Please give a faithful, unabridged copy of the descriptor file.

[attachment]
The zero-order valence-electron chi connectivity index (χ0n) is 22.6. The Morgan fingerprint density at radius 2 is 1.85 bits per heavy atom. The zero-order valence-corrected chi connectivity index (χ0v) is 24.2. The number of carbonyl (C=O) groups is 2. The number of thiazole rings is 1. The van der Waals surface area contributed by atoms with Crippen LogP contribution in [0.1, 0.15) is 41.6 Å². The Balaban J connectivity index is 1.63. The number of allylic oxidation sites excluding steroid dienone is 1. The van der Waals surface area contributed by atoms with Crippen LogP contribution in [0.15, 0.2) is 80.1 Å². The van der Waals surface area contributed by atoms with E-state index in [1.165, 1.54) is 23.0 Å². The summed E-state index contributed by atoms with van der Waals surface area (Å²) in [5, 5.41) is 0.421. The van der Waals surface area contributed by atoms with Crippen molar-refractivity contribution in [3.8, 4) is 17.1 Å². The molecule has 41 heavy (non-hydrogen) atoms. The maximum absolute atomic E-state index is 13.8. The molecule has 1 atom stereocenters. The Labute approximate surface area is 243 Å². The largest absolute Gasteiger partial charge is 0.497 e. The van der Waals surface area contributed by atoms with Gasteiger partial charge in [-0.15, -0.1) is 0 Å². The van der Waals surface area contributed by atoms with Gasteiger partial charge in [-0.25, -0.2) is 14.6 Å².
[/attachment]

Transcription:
The zero-order valence-electron chi connectivity index (χ0n) is 22.6. The Morgan fingerprint density at radius 2 is 1.85 bits per heavy atom. The zero-order valence-corrected chi connectivity index (χ0v) is 24.2. The number of carbonyl (C=O) groups is 2. The number of thiazole rings is 1. The van der Waals surface area contributed by atoms with Crippen LogP contribution in [0.1, 0.15) is 41.6 Å². The Balaban J connectivity index is 1.63. The number of allylic oxidation sites excluding steroid dienone is 1. The van der Waals surface area contributed by atoms with Crippen LogP contribution in [0.15, 0.2) is 80.1 Å². The van der Waals surface area contributed by atoms with E-state index in [1.165, 1.54) is 23.0 Å². The summed E-state index contributed by atoms with van der Waals surface area (Å²) in [5, 5.41) is 0.421. The van der Waals surface area contributed by atoms with Crippen molar-refractivity contribution in [3.8, 4) is 17.1 Å². The molecule has 41 heavy (non-hydrogen) atoms. The maximum absolute atomic E-state index is 13.8. The molecule has 1 atom stereocenters. The Labute approximate surface area is 243 Å². The largest absolute Gasteiger partial charge is 0.497 e. The van der Waals surface area contributed by atoms with Gasteiger partial charge in [-0.15, -0.1) is 0 Å². The van der Waals surface area contributed by atoms with Gasteiger partial charge in [-0.25, -0.2) is 14.6 Å².